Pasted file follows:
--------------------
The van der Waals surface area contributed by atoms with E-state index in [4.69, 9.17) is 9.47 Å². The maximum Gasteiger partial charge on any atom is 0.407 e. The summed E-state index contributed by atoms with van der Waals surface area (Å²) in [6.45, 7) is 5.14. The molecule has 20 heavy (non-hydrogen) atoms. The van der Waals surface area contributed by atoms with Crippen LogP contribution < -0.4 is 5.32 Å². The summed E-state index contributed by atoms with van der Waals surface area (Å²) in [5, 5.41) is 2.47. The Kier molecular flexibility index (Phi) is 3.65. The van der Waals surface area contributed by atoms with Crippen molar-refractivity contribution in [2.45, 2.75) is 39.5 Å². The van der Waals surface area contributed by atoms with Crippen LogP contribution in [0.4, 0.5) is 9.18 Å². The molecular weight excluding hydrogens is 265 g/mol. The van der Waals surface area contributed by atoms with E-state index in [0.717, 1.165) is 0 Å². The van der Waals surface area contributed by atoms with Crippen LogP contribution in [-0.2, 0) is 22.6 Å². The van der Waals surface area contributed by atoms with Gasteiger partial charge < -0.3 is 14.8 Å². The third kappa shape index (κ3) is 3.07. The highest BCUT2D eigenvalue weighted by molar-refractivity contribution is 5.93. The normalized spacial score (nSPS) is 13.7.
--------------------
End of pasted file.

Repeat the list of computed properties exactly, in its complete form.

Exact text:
The van der Waals surface area contributed by atoms with E-state index in [4.69, 9.17) is 9.47 Å². The maximum Gasteiger partial charge on any atom is 0.407 e. The summed E-state index contributed by atoms with van der Waals surface area (Å²) in [6.45, 7) is 5.14. The molecule has 20 heavy (non-hydrogen) atoms. The van der Waals surface area contributed by atoms with Crippen LogP contribution < -0.4 is 5.32 Å². The summed E-state index contributed by atoms with van der Waals surface area (Å²) in [5, 5.41) is 2.47. The Kier molecular flexibility index (Phi) is 3.65. The van der Waals surface area contributed by atoms with Crippen molar-refractivity contribution in [2.45, 2.75) is 39.5 Å². The van der Waals surface area contributed by atoms with Crippen LogP contribution in [0.4, 0.5) is 9.18 Å². The molecular weight excluding hydrogens is 265 g/mol. The van der Waals surface area contributed by atoms with E-state index in [0.717, 1.165) is 0 Å². The van der Waals surface area contributed by atoms with Crippen LogP contribution in [-0.2, 0) is 22.6 Å². The van der Waals surface area contributed by atoms with Gasteiger partial charge < -0.3 is 14.8 Å². The third kappa shape index (κ3) is 3.07. The highest BCUT2D eigenvalue weighted by molar-refractivity contribution is 5.93. The normalized spacial score (nSPS) is 13.7.